Adam L. Walton, Plaintiff,
Strong Memorial Hospital, UNIVERSITY OF ROCHESTER MEDICAL CENTER, CHILDREN'S HOSPITAL AT STRONG, SCOTT STEWART, M.D.; JAMES MANNING, M.D.; PETER KNIGHT, M.D.; J.A. JANUS, M.D.; GREGORY APPENFELLER, M.D. and JOHN/JANE DOE, M.D., Defendants.
APPEARANCES:BROWN CHIARI, LLP, Attorneys for Plaintiff.
James M. Mucklewee, Esq., of Counsel.
MARTIN CLEARWATER & BELL, LLP, Attorneys for Defendants.
William P. Brady, Esq., of Counsel.
Geri B. Horenstein, Esq., of Counsel.
HON. John M. Curran, J.S.C.
Defendants move to dismiss pursuant to CPLR 3211 (a) (5) asserting that the
action may not be maintained because the statute of limitations expired before the action was commenced on November 24, 2009. Defendants claim that the statute of limitations expired on May 30, 1996, pursuant to CPLR 208. Plaintiff argues that the action was timely commenced under the "foreign object" discovery rule codified in CPLR 214-a.
On May 27, 1986, plaintiff, who was then three (3) years old, underwent surgical repair of his heart by defendants Stewart and Knight at Strong Memorial Hospital. The operative note from the surgery states that: "polyvinyl catheters were placed within the left atrium and right atrium for recording atrial pressure" (Ex. D annexed to Affirmation of William P. Brady, Esq., sworn March 14, 2012 ["Brady Affirmation"]). Additionally, myocardial pacing wires were placed upon the right atrium and right ventricle for pacing, and two pericardial drainage tubes were placed, anteriorly and posteriorly (Ex. D to the Brady Affirmation). According to the expert affidavit submitted by plaintiff:
These catheters are placed to permit monitoring of arterial and venous pressures for management of fluid replacement, blood pressure, and prevention and/or treatment of congestive heart failure, such that adjustments can be made as necessary to maintain the hemodynamic stability necessary to prevent death and/or organ failure, which are recognized complications of this type of surgery.
(Plaintiff Expert Affidavit, ¶ 3).
Three days later, on May 30, 1986, defendant Appenfeller ordered that the aforementioned polyvinyl catheters and myocardial pacing wires, as well as the vericurdial drainage tubes, be disconnected. The nursing progress note reflecting such removal states: "LA [left atrial] line possibly broke off with a portion remaining in pt" (Ex. E to Brady Affirmation).
On March 2, 2003, while visiting the City of Boston, plaintiff, then 19 years old, presented to Boston Medical Center with complaints of double vision, difficulty in walking and lightheadedness secondary to an inability to see. On March 3, 2003, plaintiff underwent a transesophageal echocardiogram ("TEE") which documented "small mobile filamentous masses seen on the right and left side via atrioseptum, which may represent suture material but could not rule out clot." On that date, it was determined that plaintiff had suffered an embolic stroke. On March 11, 2003, a neuropsychology consultation indicated that plaintiff's cognitive function was characterized by mild and selective deficits in verbal and visual-spacial memory, visual organization and higher cognitive function (Brady Affirmation, ¶ 10; Ex. F to Brady Affirmation; Plaintiff Expert Affidavit, ¶ 8).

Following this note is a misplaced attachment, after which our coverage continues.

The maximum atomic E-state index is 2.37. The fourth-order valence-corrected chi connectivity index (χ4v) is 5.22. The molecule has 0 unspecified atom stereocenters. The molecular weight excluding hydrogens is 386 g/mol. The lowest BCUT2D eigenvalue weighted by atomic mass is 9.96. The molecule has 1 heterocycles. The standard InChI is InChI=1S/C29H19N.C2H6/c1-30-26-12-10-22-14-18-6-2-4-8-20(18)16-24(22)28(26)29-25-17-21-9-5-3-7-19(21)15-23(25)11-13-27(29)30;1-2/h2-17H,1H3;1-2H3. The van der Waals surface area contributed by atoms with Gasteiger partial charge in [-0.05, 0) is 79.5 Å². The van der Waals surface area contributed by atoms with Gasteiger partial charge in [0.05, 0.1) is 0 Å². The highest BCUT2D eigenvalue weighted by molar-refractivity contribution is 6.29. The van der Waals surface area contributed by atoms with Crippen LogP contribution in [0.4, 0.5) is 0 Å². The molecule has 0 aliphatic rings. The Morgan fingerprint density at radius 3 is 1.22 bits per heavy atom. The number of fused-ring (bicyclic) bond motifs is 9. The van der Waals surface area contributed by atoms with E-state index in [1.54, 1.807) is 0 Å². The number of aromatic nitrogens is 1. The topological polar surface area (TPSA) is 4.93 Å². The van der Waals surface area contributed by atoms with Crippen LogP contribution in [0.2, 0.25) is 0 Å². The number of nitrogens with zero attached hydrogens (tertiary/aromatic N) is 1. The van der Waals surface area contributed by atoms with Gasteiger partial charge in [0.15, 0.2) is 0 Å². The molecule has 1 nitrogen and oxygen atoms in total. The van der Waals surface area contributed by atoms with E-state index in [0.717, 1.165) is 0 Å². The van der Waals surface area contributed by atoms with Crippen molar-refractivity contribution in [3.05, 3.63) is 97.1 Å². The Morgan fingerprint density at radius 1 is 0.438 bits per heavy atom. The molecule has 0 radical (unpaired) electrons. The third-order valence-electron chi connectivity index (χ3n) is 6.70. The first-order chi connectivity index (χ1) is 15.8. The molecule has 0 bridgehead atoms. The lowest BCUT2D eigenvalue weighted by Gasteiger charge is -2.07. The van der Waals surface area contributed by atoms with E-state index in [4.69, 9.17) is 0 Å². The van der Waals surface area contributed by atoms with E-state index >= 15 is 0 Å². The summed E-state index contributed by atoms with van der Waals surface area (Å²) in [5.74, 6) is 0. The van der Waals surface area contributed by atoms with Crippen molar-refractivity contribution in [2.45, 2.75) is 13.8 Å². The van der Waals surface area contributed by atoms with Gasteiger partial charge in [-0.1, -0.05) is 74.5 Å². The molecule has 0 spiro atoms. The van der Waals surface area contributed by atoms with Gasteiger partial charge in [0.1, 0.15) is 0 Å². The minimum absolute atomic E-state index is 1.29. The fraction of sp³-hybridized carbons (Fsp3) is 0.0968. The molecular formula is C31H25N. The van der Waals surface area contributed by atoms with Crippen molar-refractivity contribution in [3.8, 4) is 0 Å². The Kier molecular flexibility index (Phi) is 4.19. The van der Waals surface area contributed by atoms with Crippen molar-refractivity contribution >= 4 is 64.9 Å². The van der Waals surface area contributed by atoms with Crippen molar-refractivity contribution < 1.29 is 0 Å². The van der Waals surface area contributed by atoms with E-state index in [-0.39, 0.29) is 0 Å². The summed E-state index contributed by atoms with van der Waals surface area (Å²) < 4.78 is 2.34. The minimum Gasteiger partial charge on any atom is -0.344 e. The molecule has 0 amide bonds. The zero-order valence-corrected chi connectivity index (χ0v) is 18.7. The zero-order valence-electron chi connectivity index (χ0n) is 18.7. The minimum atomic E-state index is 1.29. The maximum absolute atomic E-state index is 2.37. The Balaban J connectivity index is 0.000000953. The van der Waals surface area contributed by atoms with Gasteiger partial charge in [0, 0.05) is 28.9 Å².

On December 2, 2008, plaintiff went to the emergency room at Vanderbilt University Medical Center complaining of blurred vision, left eye weakness, right arm weakness and a right facial droop. Plaintiff was then diagnosed as having suffered a transient ischemic attack (as he also was noted to have done in July of 2008), and a decision was made to replace his pacemaker battery (plaintiff had undergone surgery to insert a pacemaker in April of 2001). On December 4, 2008, plaintiff underwent a pacemaker generator replacement and the echocardiogram revealed a linear density that appeared to course from the superior venacava across the atrial septum into the left atrium (Brady Affirmation, ¶ 11; Ex. F to Brady Affirmation; Plaintiff Expert Affidavit, ¶ 9).
On December 18, 2008, plaintiff underwent surgery at Vanderbilt University Medical Center to remove a 13 cm portion of catheter which is alleged to have been left behind following the surgery and subsequent removal procedure performed at Strong Memorial Hospital in May of 1986. The operative report from Vanderbilt University Medical Center states:
The left atrium was examined; 13 cm loop of plastic tubing approximately 5-French in caliber was seen adherent to several areas within the atrium and looping around the perimeter of the atrium. There was an apparent exit site near the right upper pulmonary vein and the foreign body and its associated neointima were removed in its entirety with the extension somewhat of ...